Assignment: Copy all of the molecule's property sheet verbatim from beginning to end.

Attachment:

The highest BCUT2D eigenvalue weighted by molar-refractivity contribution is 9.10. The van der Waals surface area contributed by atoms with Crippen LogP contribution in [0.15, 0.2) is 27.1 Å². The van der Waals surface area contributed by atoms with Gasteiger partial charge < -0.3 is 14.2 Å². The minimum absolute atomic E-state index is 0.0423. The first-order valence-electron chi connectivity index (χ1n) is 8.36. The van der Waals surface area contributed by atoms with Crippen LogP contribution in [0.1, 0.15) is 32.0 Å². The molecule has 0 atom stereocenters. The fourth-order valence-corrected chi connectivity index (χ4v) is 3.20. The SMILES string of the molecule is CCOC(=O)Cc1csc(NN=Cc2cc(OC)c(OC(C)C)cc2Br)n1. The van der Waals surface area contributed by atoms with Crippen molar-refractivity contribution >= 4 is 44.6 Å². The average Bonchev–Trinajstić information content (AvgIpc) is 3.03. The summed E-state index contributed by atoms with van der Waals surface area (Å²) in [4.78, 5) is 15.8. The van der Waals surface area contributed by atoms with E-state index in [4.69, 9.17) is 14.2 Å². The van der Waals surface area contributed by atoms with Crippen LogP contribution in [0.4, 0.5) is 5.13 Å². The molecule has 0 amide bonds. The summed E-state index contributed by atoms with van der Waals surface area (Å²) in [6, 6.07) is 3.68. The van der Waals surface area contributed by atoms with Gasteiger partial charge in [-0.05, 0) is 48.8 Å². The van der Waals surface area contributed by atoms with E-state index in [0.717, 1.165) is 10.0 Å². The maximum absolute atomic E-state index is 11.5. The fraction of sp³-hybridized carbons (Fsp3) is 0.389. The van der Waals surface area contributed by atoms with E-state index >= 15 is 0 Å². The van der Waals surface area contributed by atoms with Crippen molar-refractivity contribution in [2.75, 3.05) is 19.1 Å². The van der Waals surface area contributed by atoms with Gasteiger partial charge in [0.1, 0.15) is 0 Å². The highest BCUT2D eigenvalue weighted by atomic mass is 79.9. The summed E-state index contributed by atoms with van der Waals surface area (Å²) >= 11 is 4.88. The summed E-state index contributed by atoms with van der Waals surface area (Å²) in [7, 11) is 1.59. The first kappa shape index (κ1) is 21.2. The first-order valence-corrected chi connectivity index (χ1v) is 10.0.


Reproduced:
The highest BCUT2D eigenvalue weighted by molar-refractivity contribution is 9.10. The van der Waals surface area contributed by atoms with Crippen LogP contribution in [0.15, 0.2) is 27.1 Å². The van der Waals surface area contributed by atoms with Gasteiger partial charge < -0.3 is 14.2 Å². The minimum absolute atomic E-state index is 0.0423. The first-order valence-electron chi connectivity index (χ1n) is 8.36. The van der Waals surface area contributed by atoms with Crippen LogP contribution in [0.1, 0.15) is 32.0 Å². The molecule has 0 atom stereocenters. The fourth-order valence-corrected chi connectivity index (χ4v) is 3.20. The SMILES string of the molecule is CCOC(=O)Cc1csc(NN=Cc2cc(OC)c(OC(C)C)cc2Br)n1. The van der Waals surface area contributed by atoms with Crippen molar-refractivity contribution >= 4 is 44.6 Å². The average Bonchev–Trinajstić information content (AvgIpc) is 3.03. The summed E-state index contributed by atoms with van der Waals surface area (Å²) in [4.78, 5) is 15.8. The van der Waals surface area contributed by atoms with E-state index in [4.69, 9.17) is 14.2 Å². The van der Waals surface area contributed by atoms with Crippen LogP contribution in [0.4, 0.5) is 5.13 Å². The molecule has 0 amide bonds. The summed E-state index contributed by atoms with van der Waals surface area (Å²) in [6, 6.07) is 3.68. The van der Waals surface area contributed by atoms with Gasteiger partial charge in [-0.05, 0) is 48.8 Å². The van der Waals surface area contributed by atoms with E-state index in [0.717, 1.165) is 10.0 Å². The maximum absolute atomic E-state index is 11.5. The fraction of sp³-hybridized carbons (Fsp3) is 0.389. The van der Waals surface area contributed by atoms with E-state index >= 15 is 0 Å². The van der Waals surface area contributed by atoms with Crippen molar-refractivity contribution in [2.75, 3.05) is 19.1 Å². The van der Waals surface area contributed by atoms with Gasteiger partial charge in [0.1, 0.15) is 0 Å². The highest BCUT2D eigenvalue weighted by atomic mass is 79.9. The summed E-state index contributed by atoms with van der Waals surface area (Å²) >= 11 is 4.88. The summed E-state index contributed by atoms with van der Waals surface area (Å²) in [7, 11) is 1.59. The first kappa shape index (κ1) is 21.2. The first-order valence-corrected chi connectivity index (χ1v) is 10.0.